Susie Maguire is a former actor, comedy performer and TV presenter, who now writes fiction. She is deviser and editor of Little Black Dress, an anthology of short stories by women on the theme of the ubiquitous and iconic frock, published March 2006. Her own stories are published in two collections: Furthermore and The Short Hello. Her poetry collection How To Hug is available from Mariscat Press or via www.scottish-pamphlet-poetry.com.

Susie Maguire and Edinburgh author Vivian French have together created poetry pin badges, available from The Edinburgh Bookshop or by direct request.Jackie Kay was born and brought up in Scotland. She has published five collections of poetry for adults, all published by Bloodaxe – The Adoption Papers (winner of a Forward Prize, a Saltire Award and a Scottish Arts Council Book Award), Other Lovers (which won the Somerset Maugham Award), Off Colour, shortlisted for the 1999 TS Eliot Award, Life Mask (2005) and Darling: New and Selected Poems (2007). Her first novel, Trumpet (Picador, 1998), won the Guardian Fiction Prize, a Scottish Arts Council Book Award and The Authors’ Club First Novel Award. She has written for the stage and television and worked with composer Mark Anthony Turnage.

Douglas Dunn was born in Inchinnan, Renfrewshire, in 1942. In 1991 he was appointed Professor in the School of English at the University of St Andrews. He has won a Somerset Maugham Award, the Geoffrey Faber Memorial Prize, and has twice been awarded prizes by the Scottish Arts Council. In 1981 he was awarded the Hawthornden Prize for St Kilda’s Parliament. In 1986 he was overall winner of the Whitbread Book of the Year Award for his collection Elegies.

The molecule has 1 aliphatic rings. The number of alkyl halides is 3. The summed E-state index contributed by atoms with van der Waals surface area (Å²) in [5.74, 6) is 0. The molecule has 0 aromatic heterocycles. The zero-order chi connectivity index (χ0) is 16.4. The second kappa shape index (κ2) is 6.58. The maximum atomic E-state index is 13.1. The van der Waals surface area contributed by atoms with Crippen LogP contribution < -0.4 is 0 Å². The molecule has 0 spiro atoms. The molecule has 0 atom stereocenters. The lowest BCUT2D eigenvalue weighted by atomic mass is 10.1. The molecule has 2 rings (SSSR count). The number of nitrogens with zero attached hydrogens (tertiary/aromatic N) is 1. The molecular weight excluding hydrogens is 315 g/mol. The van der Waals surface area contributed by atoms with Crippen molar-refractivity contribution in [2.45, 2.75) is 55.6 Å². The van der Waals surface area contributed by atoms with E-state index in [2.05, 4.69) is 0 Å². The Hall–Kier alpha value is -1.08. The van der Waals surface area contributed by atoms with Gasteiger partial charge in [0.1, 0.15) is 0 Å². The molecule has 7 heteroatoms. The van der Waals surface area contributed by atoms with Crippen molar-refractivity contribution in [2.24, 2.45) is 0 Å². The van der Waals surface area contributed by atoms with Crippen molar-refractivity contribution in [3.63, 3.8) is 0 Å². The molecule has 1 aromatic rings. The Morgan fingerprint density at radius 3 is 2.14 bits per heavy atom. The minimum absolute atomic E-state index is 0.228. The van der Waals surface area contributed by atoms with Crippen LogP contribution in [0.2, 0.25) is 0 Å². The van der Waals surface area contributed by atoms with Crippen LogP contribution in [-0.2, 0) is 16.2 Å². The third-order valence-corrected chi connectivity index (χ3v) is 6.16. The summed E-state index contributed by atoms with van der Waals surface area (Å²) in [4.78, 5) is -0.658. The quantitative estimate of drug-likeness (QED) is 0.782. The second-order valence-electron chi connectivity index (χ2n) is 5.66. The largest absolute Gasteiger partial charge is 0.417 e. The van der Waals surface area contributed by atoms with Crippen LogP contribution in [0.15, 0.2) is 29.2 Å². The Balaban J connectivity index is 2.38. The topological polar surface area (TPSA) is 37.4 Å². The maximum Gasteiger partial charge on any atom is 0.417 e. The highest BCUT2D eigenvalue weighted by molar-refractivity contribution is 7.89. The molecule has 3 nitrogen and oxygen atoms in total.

Fearghas MacFhionnlaigh is a Gaelic poet based in Scotland.

John Hegley was born in 1953 in Newington Green, and moved to Luton at an early age. He has worked with two children’s theatre groups, ‘Interaction’ and ‘Soapbox’, and began his highly successful career at the notoriously tough comedy store in 1980. His first notable media exposure was the John Peel sessions (Radio One), with songs about spectacles and the misery of human existence. In 2000, John received an honorary Arts Doctorate from Luton University and had his most notable live engagement in a women’s prison, Medellin, Columbia. John’s latest collections are The Sound of Paint Drying (Methuen 2003), Uncut Confetti (Methuen 2006) and The Adventures of Monsieur Robinet (Donut Press 2009).

Jenny Joseph was born in Birmingham, and studied English literature at St Hilda’s College, Oxford, before becoming a journalist. She was awarded the 1986 James Tait Black Memorial Prize for her fiction work Persepone, and she is a Fellow of the Royal Society of Literature.

Her best known poem, Warning, was written in 1961 and included in her 1974 collection Rose In the Afternoon and the The Oxford Book of Twentieth Century English Verse.

Read on – more poets and pocketcards >>>